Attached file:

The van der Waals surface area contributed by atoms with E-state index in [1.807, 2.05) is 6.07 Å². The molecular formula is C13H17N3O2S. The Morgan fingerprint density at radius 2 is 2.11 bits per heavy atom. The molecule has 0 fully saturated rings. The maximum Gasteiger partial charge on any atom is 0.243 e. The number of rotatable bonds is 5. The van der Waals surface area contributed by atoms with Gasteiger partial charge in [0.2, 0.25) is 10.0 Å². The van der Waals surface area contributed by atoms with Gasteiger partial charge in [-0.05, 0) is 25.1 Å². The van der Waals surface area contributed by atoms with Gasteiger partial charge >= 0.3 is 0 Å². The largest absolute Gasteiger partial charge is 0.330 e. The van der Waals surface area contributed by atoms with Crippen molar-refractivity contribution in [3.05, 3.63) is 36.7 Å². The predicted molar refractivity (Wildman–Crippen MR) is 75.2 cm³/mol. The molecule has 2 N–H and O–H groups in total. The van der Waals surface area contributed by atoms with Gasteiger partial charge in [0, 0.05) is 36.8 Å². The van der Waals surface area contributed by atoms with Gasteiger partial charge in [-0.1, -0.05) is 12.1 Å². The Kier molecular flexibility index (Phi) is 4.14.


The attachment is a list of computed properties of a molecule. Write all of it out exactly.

The van der Waals surface area contributed by atoms with E-state index in [1.807, 2.05) is 6.07 Å². The molecular formula is C13H17N3O2S. The Morgan fingerprint density at radius 2 is 2.11 bits per heavy atom. The molecule has 0 fully saturated rings. The maximum Gasteiger partial charge on any atom is 0.243 e. The number of rotatable bonds is 5. The van der Waals surface area contributed by atoms with Gasteiger partial charge in [0.2, 0.25) is 10.0 Å². The van der Waals surface area contributed by atoms with Gasteiger partial charge in [-0.05, 0) is 25.1 Å². The van der Waals surface area contributed by atoms with Gasteiger partial charge >= 0.3 is 0 Å². The largest absolute Gasteiger partial charge is 0.330 e. The van der Waals surface area contributed by atoms with Crippen molar-refractivity contribution in [3.05, 3.63) is 36.7 Å². The predicted molar refractivity (Wildman–Crippen MR) is 75.2 cm³/mol. The molecule has 2 N–H and O–H groups in total. The van der Waals surface area contributed by atoms with Gasteiger partial charge in [0, 0.05) is 36.8 Å². The van der Waals surface area contributed by atoms with Gasteiger partial charge in [-0.1, -0.05) is 12.1 Å². The Kier molecular flexibility index (Phi) is 4.14.